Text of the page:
LAWRENCE: Parent calls for review of transportation policies after communication snafu

By James McEvoy, Special Writer
LAWRENCE — Phil Kearns thought he was living every worst parent’s nightmare on Oct. 12 when his wife called him, saying that two strangers approached her and their 9-year-old daughter informing them they would be taking over their bus route beginning the next morning.
Mr. Kearns told members of the Board of Education at their Oct. 14 meeting that though he had received a brief note from the district that his daughter’s route would be changing, he was given no indication the change would involve a third-party transportation company.
School officials eventually that evening confirmed a company had been contracted, though Mr. Kearns said initial attempts to reach the district, by both himself and police, were unsuccessful.
“I wonder why this wasn’t communicated to me two or three weeks ago, how can you not think about what the process was and about the pieces I’m picking up because my daughter told me after the cops left, ‘Dad, there’s somebody trying to kidnap me?’ ” Mr. Kearns said.
Superintendent Crystal Edwards and Business Administrator Thomas Eldridge, who addressed the matter at length earlier in the meeting, apologized and promised a review of district transportation policies and procedures was underway.
“The (initial) communication (to parents) didn’t meet our standards in that it did not address the parents and it did not allow the parents to adequately address their own needs in terms of what they needed to do to prepare their students for transportation,” Mr. Eldridge said.
The route change was due to construction and impacted nine students, Mr. Eldridge said, adding that the district now intends to lease a bus that will be operated by a district employee. The third-party transportation company was hired after the district was unable to find a school bus company willing to take on the route, he added.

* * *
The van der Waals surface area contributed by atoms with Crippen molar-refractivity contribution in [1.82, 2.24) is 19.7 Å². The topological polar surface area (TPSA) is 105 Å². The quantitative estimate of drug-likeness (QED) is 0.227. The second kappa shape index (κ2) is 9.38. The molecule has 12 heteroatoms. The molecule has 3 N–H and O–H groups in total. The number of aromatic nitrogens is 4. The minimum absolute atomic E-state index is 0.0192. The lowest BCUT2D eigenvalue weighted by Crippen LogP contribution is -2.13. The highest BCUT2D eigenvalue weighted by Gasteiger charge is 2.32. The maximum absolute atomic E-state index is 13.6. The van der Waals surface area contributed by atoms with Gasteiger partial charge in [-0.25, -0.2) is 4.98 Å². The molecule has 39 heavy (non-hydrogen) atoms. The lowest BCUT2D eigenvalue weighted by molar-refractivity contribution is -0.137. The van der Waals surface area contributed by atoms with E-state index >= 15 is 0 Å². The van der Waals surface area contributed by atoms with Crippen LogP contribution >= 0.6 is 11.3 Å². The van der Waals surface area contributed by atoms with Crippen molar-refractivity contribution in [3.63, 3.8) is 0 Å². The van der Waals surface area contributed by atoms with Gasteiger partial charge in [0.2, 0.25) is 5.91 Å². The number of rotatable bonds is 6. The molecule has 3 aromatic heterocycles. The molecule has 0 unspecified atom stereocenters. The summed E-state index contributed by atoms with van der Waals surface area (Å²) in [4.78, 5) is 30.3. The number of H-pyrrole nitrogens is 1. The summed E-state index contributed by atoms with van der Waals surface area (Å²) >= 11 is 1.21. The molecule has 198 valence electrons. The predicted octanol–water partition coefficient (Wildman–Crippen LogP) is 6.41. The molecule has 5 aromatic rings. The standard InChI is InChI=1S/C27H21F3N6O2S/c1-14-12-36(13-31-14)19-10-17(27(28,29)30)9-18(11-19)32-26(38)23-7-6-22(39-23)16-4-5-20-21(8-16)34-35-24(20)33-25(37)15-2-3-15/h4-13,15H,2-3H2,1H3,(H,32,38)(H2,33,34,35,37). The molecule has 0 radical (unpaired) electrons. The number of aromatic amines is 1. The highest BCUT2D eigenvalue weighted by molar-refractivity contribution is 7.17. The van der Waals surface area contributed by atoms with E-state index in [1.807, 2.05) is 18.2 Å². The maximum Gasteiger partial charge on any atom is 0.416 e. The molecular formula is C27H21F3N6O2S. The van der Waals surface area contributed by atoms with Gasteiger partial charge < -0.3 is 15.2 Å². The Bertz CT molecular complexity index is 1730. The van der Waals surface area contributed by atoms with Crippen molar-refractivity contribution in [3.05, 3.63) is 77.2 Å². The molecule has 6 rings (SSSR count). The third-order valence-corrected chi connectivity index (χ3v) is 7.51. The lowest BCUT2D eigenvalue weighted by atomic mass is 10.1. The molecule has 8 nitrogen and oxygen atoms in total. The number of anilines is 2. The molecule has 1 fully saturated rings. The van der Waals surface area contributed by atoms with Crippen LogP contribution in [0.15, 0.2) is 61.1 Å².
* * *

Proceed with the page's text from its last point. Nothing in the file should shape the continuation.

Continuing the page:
“Our expectation is that we have seamless communication; that we announce in advance and manage parents’ expectations and we failed to do that and that’s very troubling,” Mr. Eldridge said. “It is important for us to restore confidence. My confidence is not fully restored and I can only say that I’m working to make sure it is restored.”
Though he praised Mr. Eldridge’s efforts in the days following the incident, Mr. Kearns said the lack of communication amounted to “gross negligence” and also questioned why he was unable to initially reach school officials, including Lawrence Intermediate School Principal Cynthia Westhead.
In addition, he offered a litany of questions as to the district’s policies with third-party transportation vendors, including how private family data is handled, whether background checks are executed on employees and how insurance is handled.
“I’m asking for you to look at the process, outline all the mistakes that were made and put the correct process in place,” said Mr. Hearns, who was critical of Ed Treadway, transportation supervisor for the district.
“He put the safety of our kids at risk,” Mr. Hearns told the board. “This was more than something going wrong. This was somebody not doing their job.” 